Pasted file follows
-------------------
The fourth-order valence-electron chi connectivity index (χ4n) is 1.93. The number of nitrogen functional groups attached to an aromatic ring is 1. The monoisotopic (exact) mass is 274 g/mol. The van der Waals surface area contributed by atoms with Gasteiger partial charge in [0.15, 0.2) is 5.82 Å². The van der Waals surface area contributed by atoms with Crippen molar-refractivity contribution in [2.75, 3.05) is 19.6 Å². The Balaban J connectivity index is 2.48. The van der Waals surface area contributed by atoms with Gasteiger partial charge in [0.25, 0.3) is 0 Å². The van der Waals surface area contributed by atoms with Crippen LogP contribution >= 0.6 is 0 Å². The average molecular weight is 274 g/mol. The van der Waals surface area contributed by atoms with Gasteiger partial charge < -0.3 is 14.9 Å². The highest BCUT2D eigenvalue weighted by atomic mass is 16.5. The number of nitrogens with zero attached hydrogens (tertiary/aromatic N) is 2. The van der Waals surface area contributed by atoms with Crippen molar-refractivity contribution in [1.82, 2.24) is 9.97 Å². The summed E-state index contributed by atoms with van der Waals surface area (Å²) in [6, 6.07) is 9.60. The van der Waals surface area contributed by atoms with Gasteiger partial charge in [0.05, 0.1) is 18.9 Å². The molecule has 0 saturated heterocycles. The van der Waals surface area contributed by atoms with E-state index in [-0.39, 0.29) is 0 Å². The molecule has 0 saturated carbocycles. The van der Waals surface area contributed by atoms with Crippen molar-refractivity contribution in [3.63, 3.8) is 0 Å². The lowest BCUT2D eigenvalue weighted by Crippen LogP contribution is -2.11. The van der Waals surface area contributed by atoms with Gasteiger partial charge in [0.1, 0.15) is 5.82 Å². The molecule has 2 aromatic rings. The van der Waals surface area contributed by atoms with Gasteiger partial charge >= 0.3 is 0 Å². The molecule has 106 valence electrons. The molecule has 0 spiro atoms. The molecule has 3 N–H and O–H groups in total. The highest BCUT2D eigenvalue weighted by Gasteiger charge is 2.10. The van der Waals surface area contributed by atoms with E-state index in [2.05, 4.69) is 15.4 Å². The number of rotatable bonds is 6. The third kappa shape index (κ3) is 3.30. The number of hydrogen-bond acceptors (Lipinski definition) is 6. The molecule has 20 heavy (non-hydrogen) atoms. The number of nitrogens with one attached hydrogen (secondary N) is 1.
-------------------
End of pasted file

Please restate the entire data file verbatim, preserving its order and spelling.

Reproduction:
The fourth-order valence-electron chi connectivity index (χ4n) is 1.93. The number of nitrogen functional groups attached to an aromatic ring is 1. The monoisotopic (exact) mass is 274 g/mol. The van der Waals surface area contributed by atoms with Gasteiger partial charge in [0.15, 0.2) is 5.82 Å². The van der Waals surface area contributed by atoms with Crippen molar-refractivity contribution in [2.75, 3.05) is 19.6 Å². The Balaban J connectivity index is 2.48. The van der Waals surface area contributed by atoms with Gasteiger partial charge in [0.25, 0.3) is 0 Å². The van der Waals surface area contributed by atoms with Crippen LogP contribution >= 0.6 is 0 Å². The average molecular weight is 274 g/mol. The van der Waals surface area contributed by atoms with Gasteiger partial charge < -0.3 is 14.9 Å². The highest BCUT2D eigenvalue weighted by atomic mass is 16.5. The number of nitrogens with zero attached hydrogens (tertiary/aromatic N) is 2. The van der Waals surface area contributed by atoms with Crippen molar-refractivity contribution in [1.82, 2.24) is 9.97 Å². The summed E-state index contributed by atoms with van der Waals surface area (Å²) in [6, 6.07) is 9.60. The van der Waals surface area contributed by atoms with Gasteiger partial charge in [0.05, 0.1) is 18.9 Å². The molecule has 0 saturated heterocycles. The van der Waals surface area contributed by atoms with E-state index in [-0.39, 0.29) is 0 Å². The molecule has 0 saturated carbocycles. The van der Waals surface area contributed by atoms with Crippen molar-refractivity contribution in [3.63, 3.8) is 0 Å². The lowest BCUT2D eigenvalue weighted by Crippen LogP contribution is -2.11. The van der Waals surface area contributed by atoms with Gasteiger partial charge in [0.1, 0.15) is 5.82 Å². The molecule has 2 aromatic rings. The van der Waals surface area contributed by atoms with Gasteiger partial charge >= 0.3 is 0 Å². The molecule has 106 valence electrons. The molecule has 0 spiro atoms. The molecule has 3 N–H and O–H groups in total. The highest BCUT2D eigenvalue weighted by Gasteiger charge is 2.10. The van der Waals surface area contributed by atoms with E-state index in [2.05, 4.69) is 15.4 Å². The number of rotatable bonds is 6. The third kappa shape index (κ3) is 3.30. The number of hydrogen-bond acceptors (Lipinski definition) is 6. The molecule has 20 heavy (non-hydrogen) atoms. The number of nitrogens with one attached hydrogen (secondary N) is 1.